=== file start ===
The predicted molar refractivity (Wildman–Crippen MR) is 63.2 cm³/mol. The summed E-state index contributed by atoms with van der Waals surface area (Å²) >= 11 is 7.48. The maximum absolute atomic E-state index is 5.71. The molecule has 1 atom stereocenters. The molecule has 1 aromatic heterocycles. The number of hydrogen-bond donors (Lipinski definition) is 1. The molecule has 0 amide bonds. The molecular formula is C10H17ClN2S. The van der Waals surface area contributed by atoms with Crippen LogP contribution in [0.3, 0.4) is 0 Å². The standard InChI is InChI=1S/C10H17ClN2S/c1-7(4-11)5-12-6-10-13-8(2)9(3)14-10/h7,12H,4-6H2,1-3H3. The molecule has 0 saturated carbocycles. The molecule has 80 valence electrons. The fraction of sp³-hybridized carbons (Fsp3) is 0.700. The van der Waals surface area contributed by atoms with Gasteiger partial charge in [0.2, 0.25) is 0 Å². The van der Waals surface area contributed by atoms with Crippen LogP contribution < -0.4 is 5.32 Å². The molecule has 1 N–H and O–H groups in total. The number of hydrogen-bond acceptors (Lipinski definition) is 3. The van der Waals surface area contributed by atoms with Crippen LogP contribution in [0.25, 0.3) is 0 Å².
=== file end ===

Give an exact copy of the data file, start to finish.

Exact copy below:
The predicted molar refractivity (Wildman–Crippen MR) is 63.2 cm³/mol. The summed E-state index contributed by atoms with van der Waals surface area (Å²) >= 11 is 7.48. The maximum absolute atomic E-state index is 5.71. The molecule has 1 atom stereocenters. The molecule has 1 aromatic heterocycles. The number of hydrogen-bond donors (Lipinski definition) is 1. The molecule has 0 amide bonds. The molecular formula is C10H17ClN2S. The van der Waals surface area contributed by atoms with Crippen LogP contribution in [0.3, 0.4) is 0 Å². The standard InChI is InChI=1S/C10H17ClN2S/c1-7(4-11)5-12-6-10-13-8(2)9(3)14-10/h7,12H,4-6H2,1-3H3. The molecule has 0 saturated carbocycles. The molecule has 80 valence electrons. The fraction of sp³-hybridized carbons (Fsp3) is 0.700. The van der Waals surface area contributed by atoms with Gasteiger partial charge in [0.2, 0.25) is 0 Å². The van der Waals surface area contributed by atoms with Crippen LogP contribution < -0.4 is 5.32 Å². The molecule has 1 N–H and O–H groups in total. The number of hydrogen-bond acceptors (Lipinski definition) is 3. The van der Waals surface area contributed by atoms with Crippen LogP contribution in [0.25, 0.3) is 0 Å².